Quote of the Day — Max DePree

Be wary of setting out to win prizes. Truly creative people flourish in the process of solving problems. Good work is the goal; recognition is the consequence.

— Max DePree, Leadership Jazz 

PM Quote of the Day — Empress Theodora

The throne is a glorious sepulcher

Considered the most powerful woman in the history of the Roman Empire (technically the Eastern Roman Empire), Empress Theodora is perhaps the ur-feminist.  She set her own course; first an actress, then political insider, then wife of Justinian and a wielder of power in her own right.

Ambition has its uses, no doubt.  Dissatisfaction with our lot is one of the drivers of personal achievement (hey, someone blogged on that here).  And Lord knows, I didn’t mind the better title, prestige, and money that came with most promotions.

Theodora’s quote reminds me that “all that” won’t last for long.  Even reaching the pinnacle of human achievement or power won’t change the way my story eventually ends. 

Though I guess I would have a higher-end casket!

Is operational proficiency overvalued?

Great Fire -- Narragansett Pier Casino

Great Fire of 1900 -- Narragansett Pier Casino

Most of the tips in The Intelligent Leader blog’s Management Tip of the Day are thought-provoking.  However, Wednesday’s tip (here) got under my skin a bit.  And not just because the idea that “risk taking” wasn’t a valued trait seems quaint considering how intensely the Wall Street Casino is burning right now.  And I think most of us will agree that raw ambition is a mixed blessing and that inspiration is a virtue in leaders.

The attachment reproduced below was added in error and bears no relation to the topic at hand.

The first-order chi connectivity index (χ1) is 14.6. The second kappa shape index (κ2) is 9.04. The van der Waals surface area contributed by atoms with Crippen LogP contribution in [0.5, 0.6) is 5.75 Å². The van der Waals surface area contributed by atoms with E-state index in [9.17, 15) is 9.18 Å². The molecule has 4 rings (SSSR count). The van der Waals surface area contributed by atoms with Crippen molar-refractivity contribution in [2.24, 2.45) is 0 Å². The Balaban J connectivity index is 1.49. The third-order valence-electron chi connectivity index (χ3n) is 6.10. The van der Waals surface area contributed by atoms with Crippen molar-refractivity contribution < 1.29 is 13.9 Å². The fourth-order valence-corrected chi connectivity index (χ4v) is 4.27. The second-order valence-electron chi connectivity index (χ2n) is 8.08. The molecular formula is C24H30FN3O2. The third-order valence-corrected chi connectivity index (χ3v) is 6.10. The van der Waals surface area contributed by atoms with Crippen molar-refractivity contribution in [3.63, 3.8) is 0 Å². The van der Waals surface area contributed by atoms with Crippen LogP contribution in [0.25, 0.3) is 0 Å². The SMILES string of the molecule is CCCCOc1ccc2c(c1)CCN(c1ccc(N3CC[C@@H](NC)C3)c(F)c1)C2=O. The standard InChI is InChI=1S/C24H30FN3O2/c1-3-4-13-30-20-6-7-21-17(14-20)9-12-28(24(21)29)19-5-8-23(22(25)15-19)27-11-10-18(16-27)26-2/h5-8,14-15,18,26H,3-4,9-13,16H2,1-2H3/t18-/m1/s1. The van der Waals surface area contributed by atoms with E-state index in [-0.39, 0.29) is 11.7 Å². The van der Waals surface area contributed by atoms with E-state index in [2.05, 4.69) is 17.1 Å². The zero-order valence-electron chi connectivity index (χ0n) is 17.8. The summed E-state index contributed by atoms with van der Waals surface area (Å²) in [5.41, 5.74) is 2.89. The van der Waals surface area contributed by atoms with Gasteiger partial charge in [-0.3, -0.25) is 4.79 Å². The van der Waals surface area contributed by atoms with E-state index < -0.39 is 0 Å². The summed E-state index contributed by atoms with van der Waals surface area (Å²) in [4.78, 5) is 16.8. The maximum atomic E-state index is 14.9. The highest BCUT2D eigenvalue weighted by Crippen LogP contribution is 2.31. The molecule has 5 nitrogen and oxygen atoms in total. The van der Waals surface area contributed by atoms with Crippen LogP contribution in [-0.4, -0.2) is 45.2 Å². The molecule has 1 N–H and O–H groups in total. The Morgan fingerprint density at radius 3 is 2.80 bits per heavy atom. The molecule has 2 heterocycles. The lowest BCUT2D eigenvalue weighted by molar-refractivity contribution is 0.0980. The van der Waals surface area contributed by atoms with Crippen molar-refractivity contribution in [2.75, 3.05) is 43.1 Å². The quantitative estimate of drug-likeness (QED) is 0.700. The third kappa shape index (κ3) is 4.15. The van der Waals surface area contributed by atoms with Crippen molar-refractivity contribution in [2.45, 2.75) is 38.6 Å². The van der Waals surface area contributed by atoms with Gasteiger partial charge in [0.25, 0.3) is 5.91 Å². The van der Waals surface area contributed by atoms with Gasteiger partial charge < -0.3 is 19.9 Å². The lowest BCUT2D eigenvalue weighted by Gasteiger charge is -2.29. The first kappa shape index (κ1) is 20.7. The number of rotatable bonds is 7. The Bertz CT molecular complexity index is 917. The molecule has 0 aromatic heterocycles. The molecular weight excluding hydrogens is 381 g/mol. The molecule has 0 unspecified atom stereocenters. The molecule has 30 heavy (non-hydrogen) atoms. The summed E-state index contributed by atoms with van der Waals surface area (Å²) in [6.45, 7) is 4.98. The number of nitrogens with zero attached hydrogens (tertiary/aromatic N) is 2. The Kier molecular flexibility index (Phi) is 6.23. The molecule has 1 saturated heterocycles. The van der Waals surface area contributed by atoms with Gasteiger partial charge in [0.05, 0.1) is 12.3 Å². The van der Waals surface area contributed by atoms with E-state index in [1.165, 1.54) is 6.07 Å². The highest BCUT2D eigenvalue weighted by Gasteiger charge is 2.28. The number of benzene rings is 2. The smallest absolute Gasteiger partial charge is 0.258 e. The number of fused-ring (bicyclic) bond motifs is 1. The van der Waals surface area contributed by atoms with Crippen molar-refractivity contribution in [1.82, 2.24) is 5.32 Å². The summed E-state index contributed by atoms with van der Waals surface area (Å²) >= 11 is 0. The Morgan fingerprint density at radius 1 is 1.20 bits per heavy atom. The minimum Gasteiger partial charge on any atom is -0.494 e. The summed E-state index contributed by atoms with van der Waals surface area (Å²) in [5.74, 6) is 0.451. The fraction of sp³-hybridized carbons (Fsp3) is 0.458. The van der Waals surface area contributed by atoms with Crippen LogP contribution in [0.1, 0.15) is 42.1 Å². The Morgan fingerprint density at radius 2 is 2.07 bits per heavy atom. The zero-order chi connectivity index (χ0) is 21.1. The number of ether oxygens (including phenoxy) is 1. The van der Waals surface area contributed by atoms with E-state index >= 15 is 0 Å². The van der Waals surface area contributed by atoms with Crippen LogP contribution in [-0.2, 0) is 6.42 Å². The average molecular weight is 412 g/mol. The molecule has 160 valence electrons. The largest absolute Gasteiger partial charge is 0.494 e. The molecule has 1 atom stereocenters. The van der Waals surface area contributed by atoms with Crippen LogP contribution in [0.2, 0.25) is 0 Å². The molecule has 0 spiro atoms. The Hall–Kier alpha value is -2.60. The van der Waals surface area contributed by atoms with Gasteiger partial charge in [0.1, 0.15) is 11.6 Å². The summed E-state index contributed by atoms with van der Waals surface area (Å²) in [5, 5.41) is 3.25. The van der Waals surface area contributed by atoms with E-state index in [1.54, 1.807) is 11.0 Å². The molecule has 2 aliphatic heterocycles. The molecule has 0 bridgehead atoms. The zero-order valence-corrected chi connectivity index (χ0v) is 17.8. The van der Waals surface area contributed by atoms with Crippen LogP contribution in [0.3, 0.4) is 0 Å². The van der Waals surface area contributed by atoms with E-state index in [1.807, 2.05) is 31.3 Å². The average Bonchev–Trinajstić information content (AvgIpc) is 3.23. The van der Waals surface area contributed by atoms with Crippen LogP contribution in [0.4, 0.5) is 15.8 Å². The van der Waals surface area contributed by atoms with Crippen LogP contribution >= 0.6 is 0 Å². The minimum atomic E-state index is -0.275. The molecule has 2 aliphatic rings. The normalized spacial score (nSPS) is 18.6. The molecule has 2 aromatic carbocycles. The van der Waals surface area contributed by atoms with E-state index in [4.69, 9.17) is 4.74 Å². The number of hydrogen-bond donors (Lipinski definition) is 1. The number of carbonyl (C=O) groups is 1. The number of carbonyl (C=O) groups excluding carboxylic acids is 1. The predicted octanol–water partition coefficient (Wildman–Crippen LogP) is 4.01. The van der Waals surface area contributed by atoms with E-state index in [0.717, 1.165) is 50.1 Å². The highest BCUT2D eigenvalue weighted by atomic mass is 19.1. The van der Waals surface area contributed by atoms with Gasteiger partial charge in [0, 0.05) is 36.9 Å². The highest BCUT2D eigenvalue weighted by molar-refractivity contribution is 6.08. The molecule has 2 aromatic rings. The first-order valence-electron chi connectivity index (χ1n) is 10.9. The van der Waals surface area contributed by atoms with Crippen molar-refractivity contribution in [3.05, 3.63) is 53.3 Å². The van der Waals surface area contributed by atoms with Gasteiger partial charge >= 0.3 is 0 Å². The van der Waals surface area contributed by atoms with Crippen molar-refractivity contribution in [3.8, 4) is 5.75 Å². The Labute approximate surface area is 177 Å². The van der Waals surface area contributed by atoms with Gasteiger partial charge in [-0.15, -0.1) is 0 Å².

However, I believe that a strong understanding of operations and initiative management must be part of the package a leader brings to the table.  To that end, I can’t let the perceived swipe at operational proficiency go by without some comments about how it fits into leadership and hiring. 

  1. Execution makes “opportunities” real.  How else do openings identified in confusing and ambiguous times get exploited?  Strategy + Execution — one without the other is useless.  The hiring executive should ask the “operator” to give an example of how he/she made strategy concrete via execution.
  2. Policies and procedures have their place.  They can, of course, stifle innovation and initiative if they monitor and control too closely.  Or even, they can focus on the wrong topics.  Again, interviewers should ask probing questions about how the candidate operationalized innovation, especially focusing on lessons learned about over-control and its consequences.
  3. Risk taking is an essential part of the leadership package.  Risk management is a blind spot Continue reading
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